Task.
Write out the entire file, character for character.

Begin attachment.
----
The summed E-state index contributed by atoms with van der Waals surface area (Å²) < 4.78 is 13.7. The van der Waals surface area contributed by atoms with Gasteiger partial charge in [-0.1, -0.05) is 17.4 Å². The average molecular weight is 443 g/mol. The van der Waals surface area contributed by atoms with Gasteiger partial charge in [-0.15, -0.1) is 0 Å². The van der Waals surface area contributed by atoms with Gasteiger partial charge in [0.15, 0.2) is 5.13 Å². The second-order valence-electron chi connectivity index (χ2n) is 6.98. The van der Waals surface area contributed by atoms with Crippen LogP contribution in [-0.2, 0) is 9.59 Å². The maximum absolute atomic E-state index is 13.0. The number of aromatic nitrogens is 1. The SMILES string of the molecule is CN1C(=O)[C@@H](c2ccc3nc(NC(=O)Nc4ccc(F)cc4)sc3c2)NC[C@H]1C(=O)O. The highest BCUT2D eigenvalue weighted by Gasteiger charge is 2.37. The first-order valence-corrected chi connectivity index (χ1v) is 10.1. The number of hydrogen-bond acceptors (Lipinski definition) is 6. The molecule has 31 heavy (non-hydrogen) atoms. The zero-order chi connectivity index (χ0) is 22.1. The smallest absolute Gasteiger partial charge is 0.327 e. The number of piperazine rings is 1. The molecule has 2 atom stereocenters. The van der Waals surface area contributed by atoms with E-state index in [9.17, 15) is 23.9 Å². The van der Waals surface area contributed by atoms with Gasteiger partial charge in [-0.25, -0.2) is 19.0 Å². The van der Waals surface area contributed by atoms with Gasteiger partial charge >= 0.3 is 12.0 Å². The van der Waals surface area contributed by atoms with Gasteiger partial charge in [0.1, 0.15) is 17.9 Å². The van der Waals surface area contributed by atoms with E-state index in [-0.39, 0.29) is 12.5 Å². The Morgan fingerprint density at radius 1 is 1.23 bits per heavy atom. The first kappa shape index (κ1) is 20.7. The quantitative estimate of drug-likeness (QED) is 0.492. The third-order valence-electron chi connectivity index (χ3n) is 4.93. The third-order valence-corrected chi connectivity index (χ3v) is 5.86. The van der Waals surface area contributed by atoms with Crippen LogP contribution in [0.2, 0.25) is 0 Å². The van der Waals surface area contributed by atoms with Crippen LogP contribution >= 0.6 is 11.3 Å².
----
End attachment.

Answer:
The summed E-state index contributed by atoms with van der Waals surface area (Å²) < 4.78 is 13.7. The van der Waals surface area contributed by atoms with Gasteiger partial charge in [-0.1, -0.05) is 17.4 Å². The average molecular weight is 443 g/mol. The van der Waals surface area contributed by atoms with Gasteiger partial charge in [-0.15, -0.1) is 0 Å². The van der Waals surface area contributed by atoms with Gasteiger partial charge in [0.15, 0.2) is 5.13 Å². The second-order valence-electron chi connectivity index (χ2n) is 6.98. The van der Waals surface area contributed by atoms with Crippen LogP contribution in [-0.2, 0) is 9.59 Å². The maximum absolute atomic E-state index is 13.0. The number of aromatic nitrogens is 1. The SMILES string of the molecule is CN1C(=O)[C@@H](c2ccc3nc(NC(=O)Nc4ccc(F)cc4)sc3c2)NC[C@H]1C(=O)O. The highest BCUT2D eigenvalue weighted by Gasteiger charge is 2.37. The first-order valence-corrected chi connectivity index (χ1v) is 10.1. The number of hydrogen-bond acceptors (Lipinski definition) is 6. The molecule has 31 heavy (non-hydrogen) atoms. The zero-order chi connectivity index (χ0) is 22.1. The smallest absolute Gasteiger partial charge is 0.327 e. The number of piperazine rings is 1. The molecule has 2 atom stereocenters. The van der Waals surface area contributed by atoms with E-state index in [9.17, 15) is 23.9 Å². The van der Waals surface area contributed by atoms with Gasteiger partial charge in [-0.25, -0.2) is 19.0 Å². The van der Waals surface area contributed by atoms with Gasteiger partial charge >= 0.3 is 12.0 Å². The van der Waals surface area contributed by atoms with Gasteiger partial charge in [0.1, 0.15) is 17.9 Å². The van der Waals surface area contributed by atoms with E-state index in [-0.39, 0.29) is 12.5 Å². The Morgan fingerprint density at radius 1 is 1.23 bits per heavy atom. The first kappa shape index (κ1) is 20.7. The quantitative estimate of drug-likeness (QED) is 0.492. The third-order valence-electron chi connectivity index (χ3n) is 4.93. The third-order valence-corrected chi connectivity index (χ3v) is 5.86. The van der Waals surface area contributed by atoms with Crippen LogP contribution in [0.2, 0.25) is 0 Å². The van der Waals surface area contributed by atoms with Crippen LogP contribution >= 0.6 is 11.3 Å².